DEL MAR — With an architectural firm and environmental consultants on board, physical signs of a project to replace City Hall are visible on the site at 1050 Camino del Mar.
And at the April 20 meeting council members approved a revised schedule that includes an opportunity for residents to share with the design team their ideas about what the new facility should look like.
On April 6 council members approved agreements with The Miller Hull Partnership LLC and RECON. Since then representatives from both firms and the city have been working to “mesh” schedules, Planning Director Kathy Garcia said.
A meet-and-greet barbecue with the architects will take place from 5 to 7 p.m. on May 4 in the City Hall parking lot.
Garcia described the event as a “festival of sorts” with stations for community interaction where people can view other Miller Hull projects, get to know the design team and provide input.
The scheduled council meeting will begin at 7:30 p.m., following the event
A June 1 open house will be held to discuss initial design options for a concept plan and elicit feedback. A preferred concept is slated to be presented to council for approval June 15.
The draft environmental impact report should be available by Sept. 7.
“This is substantially earlier than I had originally estimated before they (the architects) were on board, which is wonderful,” Garcia said.
A Design Review Board hearing is scheduled for Nov. 18. City Council is expected to hold an EIR certification hearing Dec. 7.
“This allows us to maintain a January demolition date,” Garcia said.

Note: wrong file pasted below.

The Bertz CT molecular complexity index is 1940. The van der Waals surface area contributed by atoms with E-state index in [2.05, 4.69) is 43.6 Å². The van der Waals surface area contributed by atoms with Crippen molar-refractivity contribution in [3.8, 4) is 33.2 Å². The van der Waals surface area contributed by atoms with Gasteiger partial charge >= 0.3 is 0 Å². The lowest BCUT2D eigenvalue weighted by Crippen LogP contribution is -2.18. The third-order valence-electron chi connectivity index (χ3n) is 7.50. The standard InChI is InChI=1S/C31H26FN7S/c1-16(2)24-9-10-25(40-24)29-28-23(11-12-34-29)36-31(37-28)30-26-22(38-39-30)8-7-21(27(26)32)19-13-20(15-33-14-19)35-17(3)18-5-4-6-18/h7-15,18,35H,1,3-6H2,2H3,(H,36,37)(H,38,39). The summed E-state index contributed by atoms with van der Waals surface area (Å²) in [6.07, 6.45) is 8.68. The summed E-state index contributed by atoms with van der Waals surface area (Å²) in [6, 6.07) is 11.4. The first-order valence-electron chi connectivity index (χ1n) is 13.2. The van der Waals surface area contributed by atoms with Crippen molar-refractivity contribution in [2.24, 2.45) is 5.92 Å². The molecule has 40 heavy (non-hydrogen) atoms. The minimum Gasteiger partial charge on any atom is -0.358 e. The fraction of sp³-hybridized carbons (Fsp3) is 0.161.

Meanwhile, the City Hall property has been surveyed and geotechnical drilling is just getting underway.
A request for proposals to find a temporary location for staff and council chambers during construction has been issued, about two months ahead of schedule, Garcia said.
Mayor Al Corti and Councilman Terry Sinnott reiterated the importance of providing residents with ample opportunities to weigh in as the design process moves forward.
Councilman Dwight Worden agreed, even if it affects the newly adopted schedule.
“I like the schedule,” Worden said. “It’s pretty aggressive. If it needs to slip to do it right that’s OK with me. I’d rather do it right than feel we have to adhere to a schedule that turns out to be too tight.”
Councilman Don Mosier said community input is important but he would like to stay on track as much as possible.
“In my view we’ve hired an exceptionally talented architectural design team who pay a lot of attention to the community in which they’re … designing,” he said. “I think it’s useful to have some feedback from the community.
“On the other hand these people have done a wonderful job multiple times designing buildings that match the surrounding community,” Mosier added. “One concern I have is we don’t get a building designed by committee.
“We’ve hired a very talented group of people,” he said. “Let’s let them inspire us.”
Worden agreed, but added, “This is a complicated, complex development project and they often, with the best of intentions, don’t make their schedule that they started out with.”
“I’m all for keeping the demolition date firm,” Mosier said.
Despite the new schedule, the ready-for-occupancy date of April 2017 remains the same.